UK house prices rose 9.8% in the year to December 2014, according to the Office for National Statistics.
Annual property price increases were driven by a boom in London of 13.3% and, to a degree, by an increase in the south east of 11.5% and the east of 11.4%.
Overall, prices in London showed the highest growth, demonstrating that a property in the UK capital, particularly in prime areas such as Mayfair, Chelsea and Kensington, is a solid long-term bet.
The data shows that house price inflation was 10.2% in England, 4% in Wales, 5.5% in Scotland and 4.9% in Northern Ireland.
It’s evident that those who already own London property have hit the jackpot when it comes to reaping the rewards of their investments. But there remain pockets of London that offer opportunities for buy-to-let investors. These include Nine Elms, which is currently the biggest regeneration project in London. Battersea is another good bet due to the revamping of the Power Station and the luxury flats that are currently being snapped up by investors both at home and overseas.
However, for first-time buyers the news is not so good. Prices paid were 9.5% higher on average in December 2014 in comparison with a year earlier. Some commentators say the annual increase in London isn’t sustainable, especially because there’s a general election coming up and potentially a mansion tax introduced by the Labour government. As well as this, there’s the prospect of interest rate rises – although recently Bank of England governor Mark Carney dropped the bombshell that a rate cut could be on the cards to ease deflationary pressure.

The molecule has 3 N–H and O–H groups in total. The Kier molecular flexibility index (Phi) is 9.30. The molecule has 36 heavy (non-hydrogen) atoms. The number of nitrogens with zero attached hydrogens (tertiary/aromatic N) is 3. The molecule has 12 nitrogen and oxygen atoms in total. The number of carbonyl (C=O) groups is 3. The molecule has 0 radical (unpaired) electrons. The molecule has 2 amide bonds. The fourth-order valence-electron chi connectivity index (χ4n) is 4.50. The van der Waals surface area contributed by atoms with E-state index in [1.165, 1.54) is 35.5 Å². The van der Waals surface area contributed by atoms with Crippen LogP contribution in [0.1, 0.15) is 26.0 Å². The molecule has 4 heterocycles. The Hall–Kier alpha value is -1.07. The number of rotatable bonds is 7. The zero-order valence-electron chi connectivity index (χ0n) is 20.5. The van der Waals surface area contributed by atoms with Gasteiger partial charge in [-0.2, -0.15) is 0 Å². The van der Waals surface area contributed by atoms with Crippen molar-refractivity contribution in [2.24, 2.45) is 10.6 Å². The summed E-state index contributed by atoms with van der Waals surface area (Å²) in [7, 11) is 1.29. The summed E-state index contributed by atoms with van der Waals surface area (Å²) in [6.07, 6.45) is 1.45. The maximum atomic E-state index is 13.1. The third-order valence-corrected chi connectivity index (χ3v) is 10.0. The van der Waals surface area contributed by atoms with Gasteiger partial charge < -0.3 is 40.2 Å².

Recent figures from Rightmove for February also show that the average price of property coming onto the market in the UK actually increased by 2.1% or £5,000, taking the average asking price to £279,004. This dampens assumptions that prices pre-election will stabilise out and see little growth; it’s clear London property is as sought-after as ever. With demand outstripping supply, some agents are reporting their lowest ever stock of quality property for sale with a 4% fall in new seller numbers in comparison to the same period last year.
Housing demand is at a record high with visits to the Rightmove site hitting over 100 million in January for the first time . Apparently, record busiest ever days were set on Sunday 25 and Monday 26 January. There’s also been a 31% increase in housing transactions in the last two years in England and Wales, outpacing the 11% rise in the number of properties coming to the market in the same period.
As well as this, stamp duty changes made in December’s Autumn Statement could mean that there’s more movement around the previous thresholds (property was often put on the market at just below the different thresholds to ensure it sold quickly). So overall, the outlook for property this year is pretty positive, with London property remaining a quality investment option for buyers both in the UK and overseas.
Image credit: Property Division